Are you worried about socializing with family members for holiday celebrations? If so, you are not alone.
Maybe you have an uncle who drinks too much. Or, do you have to deal with your irritating in-laws?
“There’s always drama during social events that involve lots of family members,” says a psychologist we’ll call Allison. Allison is a friend of ours who says tension escalates for many people this time of year.
“Some of my clients have to deal with very complex issues,” Allison explains. “For instance, I have a client who has to persuade her present husband to visit with two of her ex-spouses. Why? There are several small children involved, and she doesn’t feel that comfortable around her ex-spouses or their families by herself.”
Allison goes on to say that this same client actually owes an ex-brother-in-law $20,000. “They did a real estate deal together, and the deal went sour,” says Allison. “People have a long memory when it comes to money.”
If you are dealing with complex relationships and tension during the holidays, it pays to find your own control measures. Just remember to do what works, rather than throw fuel on the flames.
These tips can help:
• Give someone a “forgiveness” pass. For example, if a family member did something to hurt you in the past, wipe the slate clean. Become the bigger person.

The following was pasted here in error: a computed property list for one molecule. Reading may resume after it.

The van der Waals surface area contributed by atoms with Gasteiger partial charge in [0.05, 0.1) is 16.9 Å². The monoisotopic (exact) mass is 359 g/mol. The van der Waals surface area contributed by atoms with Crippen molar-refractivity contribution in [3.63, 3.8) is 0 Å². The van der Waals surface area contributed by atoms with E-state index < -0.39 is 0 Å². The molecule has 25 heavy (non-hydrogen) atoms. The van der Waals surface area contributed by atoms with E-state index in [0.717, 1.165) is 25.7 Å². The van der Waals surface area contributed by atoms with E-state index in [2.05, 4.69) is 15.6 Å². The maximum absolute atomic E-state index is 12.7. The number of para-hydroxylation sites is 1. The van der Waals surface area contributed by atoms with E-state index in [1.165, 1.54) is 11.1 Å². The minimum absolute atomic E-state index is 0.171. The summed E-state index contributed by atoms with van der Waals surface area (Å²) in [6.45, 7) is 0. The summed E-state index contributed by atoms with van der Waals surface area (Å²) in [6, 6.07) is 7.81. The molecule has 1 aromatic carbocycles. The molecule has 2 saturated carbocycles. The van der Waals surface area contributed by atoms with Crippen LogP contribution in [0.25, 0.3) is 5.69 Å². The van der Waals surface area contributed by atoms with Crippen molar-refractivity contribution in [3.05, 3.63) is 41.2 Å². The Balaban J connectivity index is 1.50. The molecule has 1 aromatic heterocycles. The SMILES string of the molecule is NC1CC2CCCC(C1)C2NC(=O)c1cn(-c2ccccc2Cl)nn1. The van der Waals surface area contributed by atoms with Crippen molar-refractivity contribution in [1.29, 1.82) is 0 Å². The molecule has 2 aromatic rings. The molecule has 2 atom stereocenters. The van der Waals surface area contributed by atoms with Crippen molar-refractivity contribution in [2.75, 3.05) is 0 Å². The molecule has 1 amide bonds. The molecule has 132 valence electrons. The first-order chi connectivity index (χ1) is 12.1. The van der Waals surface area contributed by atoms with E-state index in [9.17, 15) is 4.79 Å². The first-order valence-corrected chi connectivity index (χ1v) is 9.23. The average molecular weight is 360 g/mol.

• Stop talking about past pain. If your ex hurt you two months ago, that’s a fresh wound. But if it’s been five years, zip it up. Don’t voice anything negative about him or her. That’s how healing begins.
• Don’t do anything to make a problem worse. If someone throws a harsh comment your way, just say “ouch.” But don’t pump any life into the misery by saying, “You’ve got some stinky issues yourself.” Make up your mind not to throw a punch or return a punch during the holidays. Not one.
Part of the tension in getting with relatives is that you know the drill. You know your sister-in-law might criticize your new job because she’s jealous. You know your brother might mention your high school boyfriend in front of your husband. Prepare ahead of time by just making up your mind not to engage in a discussion.
“You have to plan ahead how you will handle an attack,” says Allison. “Pretending to be distracted and muttering some agreement usually works. Most attackers will not have the nerve to say something twice.”
Changing the subject often works, too. If someone jabs you with a criticism, you can always say, “Did anybody see a fly just a second ago?”
“I wear a sense of humor like a shield of protection,” says Allison. “Just because I’m a psychologist doesn’t mean I don’t wrestle with crazy kin myself. We all have blabber-mouths and jealous people in our families.”
Emotional baggage often springs wide open during celebrations because people are laughing, sometimes drinking too much, and craving attention.
“I’ve learned to work a room with casual greetings and find a place to sit away the crowd,” says a woman we’ll call Jennifer. “My husband’s siblings are still livid that he was their parents’ favorite. He is married to someone who truly loves him, meaning me, and his siblings can’t stand it.”
Jennifer sums up her strategy for distancing herself like this: “I dress great, smile big, and pretend there’s a glass wall around myself.”
Judi Light Hopson is the Executive Director of the stress management website USA Wellness Cafi at www.usawellnesscafe.com. Emma Hopson is an author and a nurse educator. Ted Hagen is a family psychologist.